Viral wheeze


What is viral wheeze in children?

The air we inhale enters the lungs through tubes called bronchi. These tubes are small in diameter in infants and toddlers, and can easily become blocked. Some viruses that children catch, cause narrowing of these tubes. The result is wheeze, a loud, harsh, high-pitched respiratory sound, which can be heard with or even without a stethoscope.

What is the cause of viral wheeze?

There are many viruses that can affect a toddler’s breathing in the above way. More rarely, this happens when the child is exposed to cold, or humidity, or bacteria, or as an allergic reaction to food.

How is viral wheeze manifested?

The child usually has symptoms of a virus: light fever, runny nose, coughing. The cough is persistent, dry, and bothers the child before or during sleep. In more serious cases, the child breathes quickly, or with difficulty, and becomes tired from the effort, or will vomit.

How is it different from asthma?

Viral wheeze does not necessarily mean asthma. It is a single episode, while asthma is a chronic disease.

Many toddlers tend to be affected by viral wheeze, when suffering from viruses, due to their small bronchi. Most children of school age, having more developed bronchi, don’t have further episodes. Some children – in particular those with a history of allergies, those with a history of allergy in the family, those who did not breastfeed, who suffered from wheeze during early childhood, and those who had severe and frequent episodes – develop asthma later on.

How is it different from bronchiolitis?

Bronchiolitis is usually a disease of infants up to two years old. It, too, is caused by viruses, and it makes breathing difficult, but the clinical picture is different, and the child has crepitations.

How is viral bronchospasm treated?

Antibiotics should not be administered – viruses don’t respond to antibiotics, and they can cause side effects.

The main medications are of two kinds:

Bronchodilators (Aerolin, Atrovent, Berovent)

These are always administered with aerochamber inhalations and a mask. They relieve the problem for a few hours by opening the bronchi.

The dose is generally 3 inhalations of Aerolin, 3-4 times a day.

Dosage is adjusted according to the clinical picture of the child. If the child has difficulty breathing, he can take up to 6 inhalations each time, every four hours. It is important for the treatment to be continued during the night, when the situation is usually worse. If you are still concerned about the child, even while taking maximum doses, contact the paediatrician. If the child improves, spread out doses proportionally, until they can be stopped, usually in a few days or weeks.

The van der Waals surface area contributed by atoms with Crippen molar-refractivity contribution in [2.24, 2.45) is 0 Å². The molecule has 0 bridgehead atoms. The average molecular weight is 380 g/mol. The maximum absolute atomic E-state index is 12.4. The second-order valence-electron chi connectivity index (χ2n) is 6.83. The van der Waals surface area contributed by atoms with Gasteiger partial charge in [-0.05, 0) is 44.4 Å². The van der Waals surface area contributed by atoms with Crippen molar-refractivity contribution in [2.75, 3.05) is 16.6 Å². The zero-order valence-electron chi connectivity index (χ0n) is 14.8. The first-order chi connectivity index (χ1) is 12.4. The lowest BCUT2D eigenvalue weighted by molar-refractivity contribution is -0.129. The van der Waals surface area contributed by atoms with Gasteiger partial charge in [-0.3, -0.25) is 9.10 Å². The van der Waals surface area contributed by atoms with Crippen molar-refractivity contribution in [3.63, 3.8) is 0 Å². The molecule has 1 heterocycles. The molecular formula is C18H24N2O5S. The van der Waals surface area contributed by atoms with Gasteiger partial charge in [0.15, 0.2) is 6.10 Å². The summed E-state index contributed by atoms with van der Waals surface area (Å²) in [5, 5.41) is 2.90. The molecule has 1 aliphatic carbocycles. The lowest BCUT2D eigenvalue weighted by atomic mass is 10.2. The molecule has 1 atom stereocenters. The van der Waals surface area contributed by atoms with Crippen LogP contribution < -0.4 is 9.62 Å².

Anti-inflammatory medications (inhaled steroids, steroids by mouth, Singulair)

These act more slowly, by stopping the inflammation, and unblocking the bronchi. The doctor will decide which medication is appropriate each time, and for how long it should be taken.

How can we prevent new episodes of viral bronchospasm?

Good nutrition, careful hygiene, and washing of the child’s hands will help. It isn’t always possible to prevent these episodes, since viruses are very frequent in children. Anti-inflammatory medications, when administered on a chronic basis, prevent new episodes (resulting in the occurrence of increasingly less severe episodes).

It is important that the child gets all the necessary vaccines.

When should I worry?

Promptly contact your paediatrician if the child:

  • Has a high fever, which does not fall easily
  • Isn’t eating well ( less than 50% of the usual quantity, or is vomiting)
  • Seems lethargic or extremely restless
  • Is breathing very quickly, or has difficulty breathing
  • The maximum dose of Aerolin has no result
  • There are new symptoms that have appeared since the paediatrician last saw the child.


Stelios Papaventsis Paediatrician MRCPCH DCH IBCLC 2011

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